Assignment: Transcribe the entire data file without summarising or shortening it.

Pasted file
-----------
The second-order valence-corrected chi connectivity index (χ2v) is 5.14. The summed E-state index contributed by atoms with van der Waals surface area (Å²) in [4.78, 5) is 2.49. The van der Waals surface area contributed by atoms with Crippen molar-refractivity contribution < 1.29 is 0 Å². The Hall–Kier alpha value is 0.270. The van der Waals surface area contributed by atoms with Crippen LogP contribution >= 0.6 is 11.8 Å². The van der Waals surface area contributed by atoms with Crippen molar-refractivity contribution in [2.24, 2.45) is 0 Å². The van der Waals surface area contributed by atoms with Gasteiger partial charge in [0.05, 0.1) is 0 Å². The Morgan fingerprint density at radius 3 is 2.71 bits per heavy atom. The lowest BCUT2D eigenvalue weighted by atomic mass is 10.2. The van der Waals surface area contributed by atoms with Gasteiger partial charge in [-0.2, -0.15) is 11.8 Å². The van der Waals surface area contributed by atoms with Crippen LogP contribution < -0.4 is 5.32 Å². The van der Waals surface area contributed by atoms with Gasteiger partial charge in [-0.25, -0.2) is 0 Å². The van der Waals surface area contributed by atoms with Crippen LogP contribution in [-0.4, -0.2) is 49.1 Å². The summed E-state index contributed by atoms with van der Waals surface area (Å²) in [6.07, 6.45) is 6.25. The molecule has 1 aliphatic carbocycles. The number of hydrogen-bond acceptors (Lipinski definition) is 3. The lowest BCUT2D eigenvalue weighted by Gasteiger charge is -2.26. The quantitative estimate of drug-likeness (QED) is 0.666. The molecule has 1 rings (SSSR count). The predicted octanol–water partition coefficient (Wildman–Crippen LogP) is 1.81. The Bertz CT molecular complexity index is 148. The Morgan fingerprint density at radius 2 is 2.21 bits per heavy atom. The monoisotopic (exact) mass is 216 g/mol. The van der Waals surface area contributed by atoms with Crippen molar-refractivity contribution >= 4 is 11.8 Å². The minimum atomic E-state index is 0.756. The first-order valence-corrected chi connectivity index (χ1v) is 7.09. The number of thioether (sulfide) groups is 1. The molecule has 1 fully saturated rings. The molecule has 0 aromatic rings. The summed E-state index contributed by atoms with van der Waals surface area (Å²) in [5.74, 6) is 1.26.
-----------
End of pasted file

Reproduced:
The second-order valence-corrected chi connectivity index (χ2v) is 5.14. The summed E-state index contributed by atoms with van der Waals surface area (Å²) in [4.78, 5) is 2.49. The van der Waals surface area contributed by atoms with Crippen molar-refractivity contribution < 1.29 is 0 Å². The Hall–Kier alpha value is 0.270. The van der Waals surface area contributed by atoms with Crippen LogP contribution >= 0.6 is 11.8 Å². The van der Waals surface area contributed by atoms with Crippen molar-refractivity contribution in [2.24, 2.45) is 0 Å². The van der Waals surface area contributed by atoms with Gasteiger partial charge in [0.05, 0.1) is 0 Å². The Morgan fingerprint density at radius 3 is 2.71 bits per heavy atom. The lowest BCUT2D eigenvalue weighted by atomic mass is 10.2. The van der Waals surface area contributed by atoms with Gasteiger partial charge in [-0.2, -0.15) is 11.8 Å². The van der Waals surface area contributed by atoms with Crippen LogP contribution < -0.4 is 5.32 Å². The van der Waals surface area contributed by atoms with Gasteiger partial charge in [-0.25, -0.2) is 0 Å². The van der Waals surface area contributed by atoms with Crippen LogP contribution in [-0.4, -0.2) is 49.1 Å². The summed E-state index contributed by atoms with van der Waals surface area (Å²) in [6.07, 6.45) is 6.25. The molecule has 1 aliphatic carbocycles. The number of hydrogen-bond acceptors (Lipinski definition) is 3. The lowest BCUT2D eigenvalue weighted by Gasteiger charge is -2.26. The quantitative estimate of drug-likeness (QED) is 0.666. The molecule has 1 rings (SSSR count). The predicted octanol–water partition coefficient (Wildman–Crippen LogP) is 1.81. The Bertz CT molecular complexity index is 148. The Morgan fingerprint density at radius 2 is 2.21 bits per heavy atom. The monoisotopic (exact) mass is 216 g/mol. The van der Waals surface area contributed by atoms with Crippen molar-refractivity contribution >= 4 is 11.8 Å². The minimum atomic E-state index is 0.756. The first-order valence-corrected chi connectivity index (χ1v) is 7.09. The number of thioether (sulfide) groups is 1. The molecule has 1 fully saturated rings. The molecule has 0 aromatic rings. The summed E-state index contributed by atoms with van der Waals surface area (Å²) in [5.74, 6) is 1.26.